and improved access to education and health services. There is further
evidence that migration can empower traditionally disadvantaged groups,
in particular women. At the same time, risks to human development are
also present where migration is a reaction to threats and denial of
choice, and where regular opportunities for movement are constrained.
National and local policies play a critical role in enabling better
human development outcomes for both those who choose to move in order
to improve their circumstances, and those forced to relocate due to
conflict, environmental degradation, or other reasons. Host country
restrictions can raise both the costs and the risks of migration.
Similarly, negative outcomes can arise at the country levels where
basic civic rights, like voting, schooling and health care are denied
to those who have moved across provincial lines to work and live. The
HDR09 will show how a human development approach can be a means to
redress some of the underlying issues that erode the potential benefits
of mobility and/or force migration.
The 2009 Human Development Report will be launched in
October of 2009.
Human Development Report 2007/2008
Fighting climate change: Human solidarity in a divided world
Climate change is the defining human development challenge of the 21st
Century. Failure to respond to that challenge will stall and then
reverse international efforts to reduce poverty. The poorest countries
and most vulnerable citizens will suffer the earliest and most damaging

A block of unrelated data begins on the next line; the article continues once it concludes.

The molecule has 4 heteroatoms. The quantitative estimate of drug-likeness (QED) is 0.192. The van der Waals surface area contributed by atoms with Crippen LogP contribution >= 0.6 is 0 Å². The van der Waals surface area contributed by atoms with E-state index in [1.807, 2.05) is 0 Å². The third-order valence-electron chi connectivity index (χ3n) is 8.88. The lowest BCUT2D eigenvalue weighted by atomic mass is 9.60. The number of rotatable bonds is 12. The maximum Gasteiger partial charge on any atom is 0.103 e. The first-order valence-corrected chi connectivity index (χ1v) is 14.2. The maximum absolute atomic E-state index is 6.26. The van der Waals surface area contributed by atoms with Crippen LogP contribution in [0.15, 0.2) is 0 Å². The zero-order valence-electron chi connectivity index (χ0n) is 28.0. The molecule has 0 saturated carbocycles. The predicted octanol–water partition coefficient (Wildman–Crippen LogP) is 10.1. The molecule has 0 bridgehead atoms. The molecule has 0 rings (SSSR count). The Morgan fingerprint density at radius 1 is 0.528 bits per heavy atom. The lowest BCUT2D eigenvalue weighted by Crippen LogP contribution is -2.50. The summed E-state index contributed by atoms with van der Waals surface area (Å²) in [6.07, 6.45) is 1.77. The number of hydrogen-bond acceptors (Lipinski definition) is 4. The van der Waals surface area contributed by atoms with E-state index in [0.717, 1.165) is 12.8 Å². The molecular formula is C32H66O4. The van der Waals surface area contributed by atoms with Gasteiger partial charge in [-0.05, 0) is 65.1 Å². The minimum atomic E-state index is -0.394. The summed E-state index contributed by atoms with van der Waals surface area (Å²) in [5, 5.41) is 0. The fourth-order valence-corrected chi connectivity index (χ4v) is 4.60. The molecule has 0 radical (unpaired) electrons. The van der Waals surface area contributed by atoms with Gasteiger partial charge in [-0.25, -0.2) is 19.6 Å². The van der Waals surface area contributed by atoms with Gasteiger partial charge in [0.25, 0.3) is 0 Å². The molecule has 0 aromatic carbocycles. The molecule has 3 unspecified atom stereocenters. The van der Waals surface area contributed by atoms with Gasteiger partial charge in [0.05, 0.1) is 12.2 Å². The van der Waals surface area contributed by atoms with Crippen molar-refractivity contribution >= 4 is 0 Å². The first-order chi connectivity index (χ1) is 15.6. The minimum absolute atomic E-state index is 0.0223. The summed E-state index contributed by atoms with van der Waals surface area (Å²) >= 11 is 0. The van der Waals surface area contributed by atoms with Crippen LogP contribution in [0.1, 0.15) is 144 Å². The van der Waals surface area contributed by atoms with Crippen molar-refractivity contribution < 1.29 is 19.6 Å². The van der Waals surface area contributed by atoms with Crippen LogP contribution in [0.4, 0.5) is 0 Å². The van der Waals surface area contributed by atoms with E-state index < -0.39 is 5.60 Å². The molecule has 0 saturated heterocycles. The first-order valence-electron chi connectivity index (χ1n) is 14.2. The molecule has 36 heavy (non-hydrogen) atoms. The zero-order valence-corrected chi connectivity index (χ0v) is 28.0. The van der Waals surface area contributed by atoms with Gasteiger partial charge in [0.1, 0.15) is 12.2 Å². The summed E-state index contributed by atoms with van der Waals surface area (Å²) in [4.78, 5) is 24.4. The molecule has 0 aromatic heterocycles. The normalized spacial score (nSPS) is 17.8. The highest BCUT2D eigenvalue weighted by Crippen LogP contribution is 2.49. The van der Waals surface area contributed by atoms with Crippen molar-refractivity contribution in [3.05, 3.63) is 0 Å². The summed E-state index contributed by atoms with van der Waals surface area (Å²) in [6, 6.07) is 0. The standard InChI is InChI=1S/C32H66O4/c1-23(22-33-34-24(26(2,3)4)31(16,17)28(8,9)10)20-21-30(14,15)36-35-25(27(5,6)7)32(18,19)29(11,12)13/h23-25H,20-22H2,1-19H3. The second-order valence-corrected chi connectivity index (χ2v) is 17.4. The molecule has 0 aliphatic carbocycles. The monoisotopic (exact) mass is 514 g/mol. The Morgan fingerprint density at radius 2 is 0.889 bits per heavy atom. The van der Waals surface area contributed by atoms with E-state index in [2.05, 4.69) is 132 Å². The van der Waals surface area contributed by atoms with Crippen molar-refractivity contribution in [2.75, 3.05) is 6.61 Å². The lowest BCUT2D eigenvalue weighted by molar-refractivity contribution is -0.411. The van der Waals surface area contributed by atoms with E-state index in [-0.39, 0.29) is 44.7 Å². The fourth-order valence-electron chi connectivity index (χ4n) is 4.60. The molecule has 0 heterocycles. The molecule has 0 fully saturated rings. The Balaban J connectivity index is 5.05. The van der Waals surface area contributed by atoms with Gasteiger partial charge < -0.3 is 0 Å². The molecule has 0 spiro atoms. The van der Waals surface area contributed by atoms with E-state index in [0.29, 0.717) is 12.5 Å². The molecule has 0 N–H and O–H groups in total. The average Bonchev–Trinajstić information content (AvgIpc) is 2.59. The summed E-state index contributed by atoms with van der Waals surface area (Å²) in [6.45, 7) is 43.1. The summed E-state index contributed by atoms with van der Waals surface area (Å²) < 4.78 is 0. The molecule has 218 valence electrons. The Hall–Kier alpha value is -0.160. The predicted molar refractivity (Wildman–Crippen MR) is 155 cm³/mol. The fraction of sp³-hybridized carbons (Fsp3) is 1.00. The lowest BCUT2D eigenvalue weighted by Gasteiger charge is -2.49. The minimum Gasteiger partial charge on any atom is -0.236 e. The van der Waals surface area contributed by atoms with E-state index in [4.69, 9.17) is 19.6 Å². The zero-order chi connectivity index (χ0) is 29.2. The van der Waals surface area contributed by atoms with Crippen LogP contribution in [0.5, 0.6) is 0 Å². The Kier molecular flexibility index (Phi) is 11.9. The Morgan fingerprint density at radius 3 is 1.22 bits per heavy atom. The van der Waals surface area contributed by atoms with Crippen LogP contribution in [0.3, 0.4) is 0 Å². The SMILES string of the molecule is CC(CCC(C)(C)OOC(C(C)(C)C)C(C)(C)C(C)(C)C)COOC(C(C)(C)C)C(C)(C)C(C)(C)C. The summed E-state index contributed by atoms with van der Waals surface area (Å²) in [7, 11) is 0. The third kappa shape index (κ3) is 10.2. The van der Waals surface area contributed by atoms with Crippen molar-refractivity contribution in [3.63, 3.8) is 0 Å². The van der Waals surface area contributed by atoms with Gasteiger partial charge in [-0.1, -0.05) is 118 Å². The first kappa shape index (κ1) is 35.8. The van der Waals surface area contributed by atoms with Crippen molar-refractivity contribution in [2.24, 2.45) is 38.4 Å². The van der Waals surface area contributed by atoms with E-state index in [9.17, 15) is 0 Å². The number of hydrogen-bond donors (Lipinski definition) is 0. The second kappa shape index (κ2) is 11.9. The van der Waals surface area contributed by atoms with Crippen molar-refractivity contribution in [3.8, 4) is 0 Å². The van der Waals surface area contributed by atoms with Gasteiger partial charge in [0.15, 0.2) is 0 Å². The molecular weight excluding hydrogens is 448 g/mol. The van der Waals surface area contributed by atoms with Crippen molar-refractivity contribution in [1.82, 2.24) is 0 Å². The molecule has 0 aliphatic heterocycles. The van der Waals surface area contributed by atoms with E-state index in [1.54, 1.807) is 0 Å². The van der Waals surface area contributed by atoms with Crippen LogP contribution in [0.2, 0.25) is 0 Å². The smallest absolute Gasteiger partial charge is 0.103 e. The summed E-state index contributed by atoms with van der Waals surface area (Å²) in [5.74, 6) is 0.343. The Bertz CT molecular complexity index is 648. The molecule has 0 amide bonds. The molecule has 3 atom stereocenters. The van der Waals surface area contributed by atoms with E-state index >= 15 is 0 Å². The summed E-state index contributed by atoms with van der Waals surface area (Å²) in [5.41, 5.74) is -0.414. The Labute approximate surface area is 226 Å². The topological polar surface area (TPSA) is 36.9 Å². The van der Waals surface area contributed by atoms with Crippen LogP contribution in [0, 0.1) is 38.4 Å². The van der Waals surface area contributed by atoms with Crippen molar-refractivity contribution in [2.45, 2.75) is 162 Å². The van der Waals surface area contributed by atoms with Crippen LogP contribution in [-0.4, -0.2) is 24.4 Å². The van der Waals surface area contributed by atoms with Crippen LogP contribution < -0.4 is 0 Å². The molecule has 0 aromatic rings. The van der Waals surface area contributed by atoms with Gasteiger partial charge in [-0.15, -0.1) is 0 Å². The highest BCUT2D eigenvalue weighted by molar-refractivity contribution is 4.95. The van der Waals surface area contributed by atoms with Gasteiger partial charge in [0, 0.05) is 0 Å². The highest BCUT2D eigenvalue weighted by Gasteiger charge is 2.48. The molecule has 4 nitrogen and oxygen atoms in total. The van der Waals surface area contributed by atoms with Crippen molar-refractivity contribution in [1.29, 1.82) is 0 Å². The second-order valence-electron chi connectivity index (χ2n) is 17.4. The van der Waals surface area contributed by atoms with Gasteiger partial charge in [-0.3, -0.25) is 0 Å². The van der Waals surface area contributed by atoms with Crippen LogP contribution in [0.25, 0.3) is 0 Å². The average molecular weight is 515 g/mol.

setbacks, even though they have contributed least to the problem.
Looking to the future, no country—however wealthy or powerful—will be
immune to the impact of global warming.
The Human Development Report 2007/2008 shows that climate change is not
just a future scenario. Increased exposure to droughts, floods and
storms is already destroying opportunity and reinforcing inequality.
Meanwhile, there is now overwhelming scientific evidence that the world
is moving towards the point at which irreversible ecological
catastrophe becomes unavoidable. Business-as-usual climate change
points in a clear direction: unprecedented reversal in human
development in our lifetime, and acute risks for our children and their
Human Development Report 2006
Beyond scarcity: power, poverty and the global water
Throughout history water has confronted humanity with some of its
greatest challenges. Water is a source of life and a natural resource
that sustains our environments and supports livelihoods – but it is
also a source of risk and vulnerability. In the early 21st Century,